To celebrate Pat’s birthday last week, we made a Korean pot luck dinner. We were stuffed silly with lots of food to say the least. Good thing none of us were too familiar with Korean desserts or we’d have a food coma. I’m still thinking of that kimchi jjigae. Reb and I made mandu and pajeon (Korean dumplings and pancakes).
2 cups mince pork
1 cup chopped boo chu (Asian chives)
1 cup chopped green onions
10 Shiitake mushrooms
150g silken tofu, mashed and drained
3 cloves garlic, grated
salt and pepper
Loosely adapted from Maangchi.
- Place the mince pork into a mixing bowl with some salt and ground pepper to taste. Add in a 1 tbs of sesame oil. Mix it by hand and set aside.
- Wash the chives and spring onion well and dry them thoroughly with a paper towel or cloth. Chop them up to make 1 cup each. Add a little oil and mix it together (tip: the oil will coat vegetable to stop the liquid from coming out). Place the chopped vegetables into the mixing bowl with the pork.
- Rinse your shiitake mushrooms if you’re using fresh ones or soak them 30 minutes prior if you’re using dried shiitake. Dried shiitake packs more flavour, so you’d want to use less. Dice them, not too finely and add it into the mixing bowl.
- Squeeze the tofu in a cheese cloth to drain off excess liquid. Add some salt and add it into the mixing bowl.
- Grate the garlic and add it into mixing bowl. In a separate bowl, mix together 1 tsp of soy sauce, 1 tsp of sugar and tsp of sesame oil. When the sugar dissolves, add it into the mixing bowl with the rest of the ingredients. Mix it by hand.
Now the filling is ready to be wrapped. Use cold water to help seal the sides of the mandu or gyoza skins. Pleat the edges as you go along.
- Heat up a non-stick pan. Turn the heat down before you add a little sesame oil to it as sesame oil burns fast. Add your mandu into the pan and try to keep it in a row like how you’d pan-fry gyozas. Let it sit without moving it in the pan for a minute or two on medium heat. Add more oil if it gets dry.
- Check for browning at the bottom of the mandu. If it’s a nice light gold, turn the heat down low and add some water to the pan. Cover immediately and let it steam. The water level should cover the base but not too much. This process makes for a crunchy bottom and steamed top.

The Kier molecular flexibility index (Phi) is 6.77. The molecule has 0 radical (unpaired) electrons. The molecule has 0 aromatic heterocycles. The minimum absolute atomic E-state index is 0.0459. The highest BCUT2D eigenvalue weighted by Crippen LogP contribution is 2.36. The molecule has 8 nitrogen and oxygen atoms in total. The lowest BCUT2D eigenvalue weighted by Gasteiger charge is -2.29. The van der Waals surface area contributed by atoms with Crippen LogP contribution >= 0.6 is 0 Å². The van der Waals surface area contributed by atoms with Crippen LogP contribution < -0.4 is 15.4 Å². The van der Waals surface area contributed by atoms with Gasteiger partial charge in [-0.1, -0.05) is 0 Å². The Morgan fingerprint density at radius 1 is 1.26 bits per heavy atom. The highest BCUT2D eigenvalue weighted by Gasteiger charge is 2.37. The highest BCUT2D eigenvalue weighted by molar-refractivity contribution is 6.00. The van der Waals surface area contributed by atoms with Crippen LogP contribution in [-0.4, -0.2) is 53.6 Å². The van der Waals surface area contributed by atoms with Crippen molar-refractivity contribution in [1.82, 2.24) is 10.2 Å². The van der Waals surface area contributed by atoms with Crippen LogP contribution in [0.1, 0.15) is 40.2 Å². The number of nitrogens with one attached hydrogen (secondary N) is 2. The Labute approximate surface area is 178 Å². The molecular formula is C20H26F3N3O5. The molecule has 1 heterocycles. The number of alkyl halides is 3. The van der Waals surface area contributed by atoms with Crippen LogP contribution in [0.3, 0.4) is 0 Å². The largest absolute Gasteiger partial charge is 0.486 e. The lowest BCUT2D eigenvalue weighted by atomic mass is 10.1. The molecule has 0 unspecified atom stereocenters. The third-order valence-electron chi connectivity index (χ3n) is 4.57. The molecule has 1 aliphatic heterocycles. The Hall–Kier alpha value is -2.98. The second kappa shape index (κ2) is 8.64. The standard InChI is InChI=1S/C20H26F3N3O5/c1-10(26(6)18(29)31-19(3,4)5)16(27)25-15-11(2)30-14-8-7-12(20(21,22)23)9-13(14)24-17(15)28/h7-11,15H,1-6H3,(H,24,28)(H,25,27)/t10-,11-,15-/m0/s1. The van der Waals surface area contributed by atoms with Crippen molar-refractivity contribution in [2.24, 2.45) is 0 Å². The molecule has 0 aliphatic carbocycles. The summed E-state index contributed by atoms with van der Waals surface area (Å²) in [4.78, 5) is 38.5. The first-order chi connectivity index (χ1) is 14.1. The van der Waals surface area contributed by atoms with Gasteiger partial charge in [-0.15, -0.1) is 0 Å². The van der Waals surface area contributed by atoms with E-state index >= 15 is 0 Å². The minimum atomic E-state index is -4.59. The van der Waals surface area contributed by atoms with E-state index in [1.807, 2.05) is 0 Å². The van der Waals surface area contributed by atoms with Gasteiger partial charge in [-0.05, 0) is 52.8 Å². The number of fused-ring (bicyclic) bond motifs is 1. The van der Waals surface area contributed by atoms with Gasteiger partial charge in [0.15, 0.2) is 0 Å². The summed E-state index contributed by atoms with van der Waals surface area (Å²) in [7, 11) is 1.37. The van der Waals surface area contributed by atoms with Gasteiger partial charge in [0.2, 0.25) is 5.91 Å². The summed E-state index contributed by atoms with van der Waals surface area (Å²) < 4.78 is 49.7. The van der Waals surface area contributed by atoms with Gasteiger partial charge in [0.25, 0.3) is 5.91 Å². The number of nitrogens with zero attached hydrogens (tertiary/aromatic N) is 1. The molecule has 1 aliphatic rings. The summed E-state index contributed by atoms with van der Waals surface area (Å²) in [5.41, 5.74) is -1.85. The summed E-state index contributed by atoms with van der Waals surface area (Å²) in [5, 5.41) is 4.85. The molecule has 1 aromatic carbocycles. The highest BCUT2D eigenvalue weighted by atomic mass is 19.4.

- When all the water is evaporated, transfer them unto a plate, keeping it in rows, with the brown sides up.
- Repeat this process for the rest of the mandu. Serve hot with dark vinegar and julienned ginger if you prefer.
*Note: I took three tries to get the right coloration on the pan-fried mandu. See here.
1 cup green onion
1/2 cup all purpose flour, sifted (you can also use rice flour for a softer texture)
(If you have extra mandu fillings, add it into this to make a meat pajeon)
Yangnyum dipping sauce:
1 tbs dark brown sugar
1/2 tsp chopped garlic
1 tsp ground black pepper
1 tbs chopped green onions
2 tbs toasted sesame oil
1 tbs ground, toasted sesame seeds
1/4 cup soy sauce
To cook the pajeon, do it as you would an omelette or pancake. Serve the pajeon with the yangnyum dipping sauce.
To divert away from food, I made a list of things I’ve been enjoying and drooling over. Fourteen items for the past fourteen days in December thus far.
1. Handmade geometric earrings (so pretty, but I would have to pierce my ears again for this) by Weekday Carnival’s RK Shop
2. Gold-dipped black clay earrings by A Merry Mishap
3. Geometric polyhedron wooden candlestick stands by Urban Analogue
4. Michael Lax Copco enamelware kettle with wooden handle from Harmonie Park
5. Compass bag taslan in yellow by Jasmin Shokrian from Totokaelo
6. Bowls by Mushimegane Books
7. MacAlister wedge boots by J.Crew
8. Made to order Lysligne Drop necklace with a single freshwater pearl by Le Grenier in Japan
9. Paper maché bowl with gold leafed interior by Up in the Air Somewhere
10. More bowls from Mushimegane Books because they’re lovely
11. Mineral and semi-precious stone paintings by Carly Waito
12. Montgomery crop sweater in antelope by Rag & Bone from La Garçonne
13. Volume 2 of Kinfolk for small gatherings
14. Teak lounge chair by Kai Kristiansen